Sayo smiled. His boyhood friend knew, all too well, the only way a priest survived was from the generosity of the members of the community. Since the beginning of time, the priests had been the descendants of the Man Gods. Once their time with the people was finished, the One God would give them immortality. For that reason they were not allowed to hunt or gather. At least that was how Sayo’s Uncle Badro explained the reasoning behind the taboo. Badro said only the gifts of the people could be eaten.
When Sayo questioned Badro further, his uncle went on to tell him that the Gods were all powerful. Hunting was not something they needed to be bothered with, as when they became immortal, they had no need for food to survive. They were nourished by the words and generosity of the One God.
“I would be honored to share your table, my friend. It will be as when we were children together.”
Sayo ached for the time of childhood. With his thirteenth turning of the seasons, he left the home of his mother to begin his study for the priesthood with his uncle, Badro. Now, within one phase of the moon, the Man Gods would return and he would take his uncle’s place in the sanctuary. Badro would join the Man Gods, when they left, to be counted among their number, gaining immortality. Sayo would be left alone to act as high priest and rule the spiritual lives of the people.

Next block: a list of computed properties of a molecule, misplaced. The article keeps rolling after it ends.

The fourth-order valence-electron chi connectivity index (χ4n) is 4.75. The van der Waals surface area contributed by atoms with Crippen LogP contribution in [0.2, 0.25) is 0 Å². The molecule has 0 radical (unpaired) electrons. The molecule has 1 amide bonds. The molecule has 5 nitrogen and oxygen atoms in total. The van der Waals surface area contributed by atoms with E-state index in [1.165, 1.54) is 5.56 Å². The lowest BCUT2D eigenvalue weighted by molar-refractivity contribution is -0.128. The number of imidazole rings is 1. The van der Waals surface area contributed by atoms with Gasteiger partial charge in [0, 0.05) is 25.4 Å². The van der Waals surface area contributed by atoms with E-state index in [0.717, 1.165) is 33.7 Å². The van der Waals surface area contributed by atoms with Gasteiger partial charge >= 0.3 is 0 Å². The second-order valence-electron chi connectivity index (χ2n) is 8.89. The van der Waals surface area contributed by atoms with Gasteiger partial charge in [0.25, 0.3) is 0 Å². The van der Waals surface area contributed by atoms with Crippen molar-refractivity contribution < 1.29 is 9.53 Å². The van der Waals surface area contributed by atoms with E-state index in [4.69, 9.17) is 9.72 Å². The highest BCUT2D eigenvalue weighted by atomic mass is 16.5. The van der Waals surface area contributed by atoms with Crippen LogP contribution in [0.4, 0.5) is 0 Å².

For nearly one turning of the seasons he worked, perfecting the craft, which would be his life’s work. At the time of the planting, as well as the time of the harvest, he watched the sacrifices. Soon he would be expected to bind the hands and feet of either enemy or slave before cutting the beating heart from their bodies and catching the blood as it poured from the wound.
Putting thoughts of the more grandiose sacrifices from his mind, he concentrated on the smaller ones he would have to perform. He immediately thought of the sacrifice of virginity. It was the one thing he dreaded. In listening to the storyteller, he knew that the practice of this sacrifice was something that had been passed down through the generations. The Man Gods deemed it necessary so the women would appreciate the gentle lovemaking of their husbands. It didn’t matter. Sayo still questioned the need of it. Even more so, he questioned Badro’s ability to do it so easily. It seemed as though he enjoyed it more than he should. Sayo wondered if he would ever be so detached, so unreceptive to the screams of the newly made women who withered beneath him as he pierced their barrier of virginity with the stone penis covering that had been brought with the first people by the Man Gods.